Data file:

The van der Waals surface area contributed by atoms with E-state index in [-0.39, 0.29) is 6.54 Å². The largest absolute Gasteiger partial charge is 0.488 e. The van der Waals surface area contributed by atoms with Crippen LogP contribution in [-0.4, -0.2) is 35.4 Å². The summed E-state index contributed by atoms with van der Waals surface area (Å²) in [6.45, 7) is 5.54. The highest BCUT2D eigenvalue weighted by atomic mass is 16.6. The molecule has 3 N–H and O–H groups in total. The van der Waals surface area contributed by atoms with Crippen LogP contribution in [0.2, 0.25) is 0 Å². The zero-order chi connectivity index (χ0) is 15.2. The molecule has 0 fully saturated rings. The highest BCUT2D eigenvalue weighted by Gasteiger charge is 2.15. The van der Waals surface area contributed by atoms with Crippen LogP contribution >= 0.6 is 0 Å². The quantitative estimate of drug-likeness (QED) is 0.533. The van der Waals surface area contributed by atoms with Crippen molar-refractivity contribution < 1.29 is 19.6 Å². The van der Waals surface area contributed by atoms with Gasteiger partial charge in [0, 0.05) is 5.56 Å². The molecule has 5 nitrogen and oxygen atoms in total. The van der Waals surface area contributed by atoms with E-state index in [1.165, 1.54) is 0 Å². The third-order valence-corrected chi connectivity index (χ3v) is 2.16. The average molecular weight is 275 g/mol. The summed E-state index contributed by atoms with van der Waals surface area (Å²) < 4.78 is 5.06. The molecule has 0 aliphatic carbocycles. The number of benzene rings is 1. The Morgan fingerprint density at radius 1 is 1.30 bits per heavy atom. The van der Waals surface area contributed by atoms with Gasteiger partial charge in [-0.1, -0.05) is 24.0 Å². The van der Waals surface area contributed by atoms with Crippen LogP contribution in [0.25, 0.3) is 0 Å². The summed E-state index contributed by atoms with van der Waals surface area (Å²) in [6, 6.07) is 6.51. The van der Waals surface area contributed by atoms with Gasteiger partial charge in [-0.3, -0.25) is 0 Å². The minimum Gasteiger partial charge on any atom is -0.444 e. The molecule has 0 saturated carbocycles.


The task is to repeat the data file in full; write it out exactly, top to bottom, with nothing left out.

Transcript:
The van der Waals surface area contributed by atoms with E-state index in [-0.39, 0.29) is 6.54 Å². The largest absolute Gasteiger partial charge is 0.488 e. The van der Waals surface area contributed by atoms with Crippen LogP contribution in [-0.4, -0.2) is 35.4 Å². The summed E-state index contributed by atoms with van der Waals surface area (Å²) in [6.45, 7) is 5.54. The highest BCUT2D eigenvalue weighted by atomic mass is 16.6. The molecule has 3 N–H and O–H groups in total. The van der Waals surface area contributed by atoms with Crippen LogP contribution in [0.2, 0.25) is 0 Å². The zero-order chi connectivity index (χ0) is 15.2. The molecule has 0 fully saturated rings. The highest BCUT2D eigenvalue weighted by Gasteiger charge is 2.15. The van der Waals surface area contributed by atoms with Crippen LogP contribution >= 0.6 is 0 Å². The quantitative estimate of drug-likeness (QED) is 0.533. The van der Waals surface area contributed by atoms with Crippen molar-refractivity contribution < 1.29 is 19.6 Å². The van der Waals surface area contributed by atoms with Gasteiger partial charge in [0, 0.05) is 5.56 Å². The molecule has 5 nitrogen and oxygen atoms in total. The van der Waals surface area contributed by atoms with E-state index in [1.165, 1.54) is 0 Å². The third-order valence-corrected chi connectivity index (χ3v) is 2.16. The average molecular weight is 275 g/mol. The summed E-state index contributed by atoms with van der Waals surface area (Å²) < 4.78 is 5.06. The molecule has 0 aliphatic carbocycles. The number of benzene rings is 1. The Morgan fingerprint density at radius 1 is 1.30 bits per heavy atom. The van der Waals surface area contributed by atoms with Gasteiger partial charge in [-0.1, -0.05) is 24.0 Å². The van der Waals surface area contributed by atoms with Crippen LogP contribution in [0.25, 0.3) is 0 Å². The summed E-state index contributed by atoms with van der Waals surface area (Å²) in [6, 6.07) is 6.51. The van der Waals surface area contributed by atoms with Gasteiger partial charge in [-0.3, -0.25) is 0 Å². The minimum Gasteiger partial charge on any atom is -0.444 e. The molecule has 0 saturated carbocycles.